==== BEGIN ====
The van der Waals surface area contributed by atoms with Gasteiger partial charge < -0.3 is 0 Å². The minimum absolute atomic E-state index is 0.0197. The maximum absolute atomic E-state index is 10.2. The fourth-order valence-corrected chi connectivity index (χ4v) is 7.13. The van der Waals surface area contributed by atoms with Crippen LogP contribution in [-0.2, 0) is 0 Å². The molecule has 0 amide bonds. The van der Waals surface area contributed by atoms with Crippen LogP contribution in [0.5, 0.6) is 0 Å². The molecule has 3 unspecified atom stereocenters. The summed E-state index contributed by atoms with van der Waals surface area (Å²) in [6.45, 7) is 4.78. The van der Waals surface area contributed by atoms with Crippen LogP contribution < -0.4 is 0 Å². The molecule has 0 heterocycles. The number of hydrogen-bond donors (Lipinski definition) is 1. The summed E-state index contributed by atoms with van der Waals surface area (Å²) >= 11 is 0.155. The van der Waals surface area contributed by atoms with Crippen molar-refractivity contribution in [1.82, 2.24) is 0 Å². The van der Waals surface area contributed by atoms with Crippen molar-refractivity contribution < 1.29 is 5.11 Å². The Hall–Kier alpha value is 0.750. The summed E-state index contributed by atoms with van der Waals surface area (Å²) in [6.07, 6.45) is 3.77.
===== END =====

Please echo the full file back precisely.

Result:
The van der Waals surface area contributed by atoms with Gasteiger partial charge < -0.3 is 0 Å². The minimum absolute atomic E-state index is 0.0197. The maximum absolute atomic E-state index is 10.2. The fourth-order valence-corrected chi connectivity index (χ4v) is 7.13. The van der Waals surface area contributed by atoms with Crippen LogP contribution in [-0.2, 0) is 0 Å². The molecule has 0 amide bonds. The van der Waals surface area contributed by atoms with Crippen LogP contribution in [0.5, 0.6) is 0 Å². The molecule has 3 unspecified atom stereocenters. The summed E-state index contributed by atoms with van der Waals surface area (Å²) in [6.45, 7) is 4.78. The van der Waals surface area contributed by atoms with Crippen LogP contribution < -0.4 is 0 Å². The molecule has 0 heterocycles. The number of hydrogen-bond donors (Lipinski definition) is 1. The summed E-state index contributed by atoms with van der Waals surface area (Å²) >= 11 is 0.155. The van der Waals surface area contributed by atoms with Crippen molar-refractivity contribution in [1.82, 2.24) is 0 Å². The van der Waals surface area contributed by atoms with Crippen molar-refractivity contribution < 1.29 is 5.11 Å². The Hall–Kier alpha value is 0.750. The summed E-state index contributed by atoms with van der Waals surface area (Å²) in [6.07, 6.45) is 3.77.